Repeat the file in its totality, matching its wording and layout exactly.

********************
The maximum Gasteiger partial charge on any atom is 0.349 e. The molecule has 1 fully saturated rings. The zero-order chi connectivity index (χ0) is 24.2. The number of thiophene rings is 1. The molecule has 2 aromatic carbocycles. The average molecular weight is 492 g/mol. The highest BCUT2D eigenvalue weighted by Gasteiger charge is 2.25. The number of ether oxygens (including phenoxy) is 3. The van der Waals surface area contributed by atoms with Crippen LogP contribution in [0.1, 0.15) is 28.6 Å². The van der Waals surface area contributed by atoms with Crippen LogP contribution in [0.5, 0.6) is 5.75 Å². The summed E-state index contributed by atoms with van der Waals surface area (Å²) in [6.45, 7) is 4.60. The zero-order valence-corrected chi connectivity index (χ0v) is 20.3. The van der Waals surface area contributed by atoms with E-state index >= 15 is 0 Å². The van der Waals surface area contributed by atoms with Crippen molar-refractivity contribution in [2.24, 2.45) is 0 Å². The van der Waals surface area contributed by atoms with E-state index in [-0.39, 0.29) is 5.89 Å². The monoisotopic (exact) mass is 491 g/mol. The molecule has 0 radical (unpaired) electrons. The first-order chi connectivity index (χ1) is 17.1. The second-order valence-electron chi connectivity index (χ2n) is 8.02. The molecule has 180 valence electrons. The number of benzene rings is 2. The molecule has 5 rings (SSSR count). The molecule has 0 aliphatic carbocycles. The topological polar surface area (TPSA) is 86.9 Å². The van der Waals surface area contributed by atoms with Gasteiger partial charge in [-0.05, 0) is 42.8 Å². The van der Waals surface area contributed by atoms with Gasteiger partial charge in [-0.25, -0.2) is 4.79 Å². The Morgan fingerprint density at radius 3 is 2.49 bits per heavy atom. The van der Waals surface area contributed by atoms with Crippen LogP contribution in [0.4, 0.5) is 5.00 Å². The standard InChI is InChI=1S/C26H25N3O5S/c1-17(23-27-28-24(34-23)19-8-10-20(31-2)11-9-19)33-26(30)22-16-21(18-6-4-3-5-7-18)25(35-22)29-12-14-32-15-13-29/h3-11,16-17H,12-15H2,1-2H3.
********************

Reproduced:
The maximum Gasteiger partial charge on any atom is 0.349 e. The molecule has 1 fully saturated rings. The zero-order chi connectivity index (χ0) is 24.2. The number of thiophene rings is 1. The molecule has 2 aromatic carbocycles. The average molecular weight is 492 g/mol. The highest BCUT2D eigenvalue weighted by Gasteiger charge is 2.25. The number of ether oxygens (including phenoxy) is 3. The van der Waals surface area contributed by atoms with Crippen LogP contribution in [0.1, 0.15) is 28.6 Å². The van der Waals surface area contributed by atoms with Crippen LogP contribution in [0.5, 0.6) is 5.75 Å². The summed E-state index contributed by atoms with van der Waals surface area (Å²) in [6.45, 7) is 4.60. The zero-order valence-corrected chi connectivity index (χ0v) is 20.3. The van der Waals surface area contributed by atoms with E-state index >= 15 is 0 Å². The van der Waals surface area contributed by atoms with Crippen molar-refractivity contribution in [2.24, 2.45) is 0 Å². The van der Waals surface area contributed by atoms with E-state index in [-0.39, 0.29) is 5.89 Å². The monoisotopic (exact) mass is 491 g/mol. The molecule has 0 radical (unpaired) electrons. The first-order chi connectivity index (χ1) is 17.1. The second-order valence-electron chi connectivity index (χ2n) is 8.02. The molecule has 180 valence electrons. The number of benzene rings is 2. The molecule has 5 rings (SSSR count). The molecule has 0 aliphatic carbocycles. The topological polar surface area (TPSA) is 86.9 Å². The van der Waals surface area contributed by atoms with Gasteiger partial charge in [-0.05, 0) is 42.8 Å². The van der Waals surface area contributed by atoms with Gasteiger partial charge in [-0.25, -0.2) is 4.79 Å². The Morgan fingerprint density at radius 3 is 2.49 bits per heavy atom. The van der Waals surface area contributed by atoms with Crippen LogP contribution in [0.4, 0.5) is 5.00 Å². The standard InChI is InChI=1S/C26H25N3O5S/c1-17(23-27-28-24(34-23)19-8-10-20(31-2)11-9-19)33-26(30)22-16-21(18-6-4-3-5-7-18)25(35-22)29-12-14-32-15-13-29/h3-11,16-17H,12-15H2,1-2H3.